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Shea Weber of the Nashville Predators. (Photo: Kirby Lee/Image of Sport-US PRESSWIRE)

Why the NHL Should Implement "The Weber Rule"

If you haven’t been keeping up with the NHL playoffs, or if you’ve been living underneath a rock, there was an incident that occurred between the Nashville Predators’ captain Shea Weber and Red Wings’ star winger Henrik Zetterberg during game one of the western conference quarter-finals. It was at the end of the game, which the Preds won 3-2, where Zetterberg and Weber battled for a puck in the corner. Zetterberg came up and hit Weber along the boards, which caused Weber to almost punch Zetterberg in the head and grabbing his head and slamming it against the glass. It was a dangerous, violent and unnecessary act by Weber and many on the hockey blogs, Twitter, etc., all believed that Weber was going to get at least a one game suspension. However, that didn’t happen. Weber was given a minor penalty for roughing at the end of the game, which had zero impact on the game itself.

Instead, Weber was fined $2,500 by the league and will play in game two this evening. While most were surprised of the fine, it was mostly noted how insignificant the fine was compared to Weber’s current salary (of $7.5 million). According to Capgeek, the masters of all things when it comes to NHL salaries, the $2,500 fine to Weber was equivalent to fining someone who makes a salary of $50,000 per year a grand total of …. $16. That’s less than a parking ticket. Sure, Weber will be watched with the eyes of a hawk during the rest of the playoffs and if he does have another borderline incident, he might get a suspension. While a lot of heat was directed towards the league’s player safety for not protecting their players, I think there needs to be a discussion about fines levied out. Currently, the most that the NHL collective bargaining agreement allows a player to be fined is $2,500, which Weber received. While the $2,500 might be a bigger percentage to a player only earning $600,000 per year, it’s still less than 0.5% of the players’ salary. There have been few to suggest that the fines should be based on a players’ earnings … if you make more, you should pay more if you partake in an illegal act that the league determines should be worth fining. My suggestion would be to fine a player 0.25% of a players’ starting salary per incident. Using Capgeek’s model, if the 0.25% salary “fine” was used against a salary of $50,000 per year, the fine would be $125 compared to the $16 previously used. This would have made Weber’s fine $18,750 rather than the $2,500 that was levied by the league. Does it “hurt” Weber that much more? Well, no, not really. It does, however, balance out the fines between those players who make $8 million per year and those who make $600k per year. It would hold every player who plays in the NHL more accountable for their actions and hopefully diminish the number of occurrences that are happening in the league.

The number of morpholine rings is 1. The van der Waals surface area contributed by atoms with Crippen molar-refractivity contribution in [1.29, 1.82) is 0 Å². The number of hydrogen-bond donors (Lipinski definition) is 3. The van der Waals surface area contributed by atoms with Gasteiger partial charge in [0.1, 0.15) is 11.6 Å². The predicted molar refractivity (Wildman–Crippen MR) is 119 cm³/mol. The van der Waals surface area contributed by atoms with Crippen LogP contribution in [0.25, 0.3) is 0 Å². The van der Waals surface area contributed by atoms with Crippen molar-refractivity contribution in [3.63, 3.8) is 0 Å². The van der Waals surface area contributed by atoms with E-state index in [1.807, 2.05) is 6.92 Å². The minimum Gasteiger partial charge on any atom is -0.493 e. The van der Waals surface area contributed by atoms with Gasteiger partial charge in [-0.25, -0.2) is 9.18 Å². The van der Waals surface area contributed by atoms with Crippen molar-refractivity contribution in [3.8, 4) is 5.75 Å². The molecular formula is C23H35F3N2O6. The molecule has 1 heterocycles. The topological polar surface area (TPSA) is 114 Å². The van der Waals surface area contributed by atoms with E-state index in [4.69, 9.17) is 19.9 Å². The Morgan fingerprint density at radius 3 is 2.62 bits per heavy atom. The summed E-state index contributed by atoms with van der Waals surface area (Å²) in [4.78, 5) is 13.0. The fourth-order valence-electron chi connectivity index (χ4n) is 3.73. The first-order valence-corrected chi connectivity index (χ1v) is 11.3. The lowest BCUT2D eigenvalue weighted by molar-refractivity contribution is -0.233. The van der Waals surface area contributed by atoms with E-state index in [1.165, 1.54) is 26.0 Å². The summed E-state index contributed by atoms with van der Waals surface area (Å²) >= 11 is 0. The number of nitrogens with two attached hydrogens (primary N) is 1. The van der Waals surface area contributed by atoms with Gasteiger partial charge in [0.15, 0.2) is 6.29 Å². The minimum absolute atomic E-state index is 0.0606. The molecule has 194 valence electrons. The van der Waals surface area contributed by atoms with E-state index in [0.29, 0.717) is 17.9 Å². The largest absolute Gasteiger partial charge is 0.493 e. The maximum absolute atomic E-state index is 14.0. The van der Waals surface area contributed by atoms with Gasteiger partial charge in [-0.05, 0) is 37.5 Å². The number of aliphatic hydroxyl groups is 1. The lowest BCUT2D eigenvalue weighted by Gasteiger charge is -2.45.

What do you think of the league’s methods of fines and suspensions? Do you think it’s equally fair across all players and all teams? Leave your comments below! Check us out on Facebook at CardiacCaneAlso, be sure to follow Cardiac Cane writers on Twitter at: @CardiacCaneFS@Esbee92@peacelovepuck@caniaccaz and @caniac176

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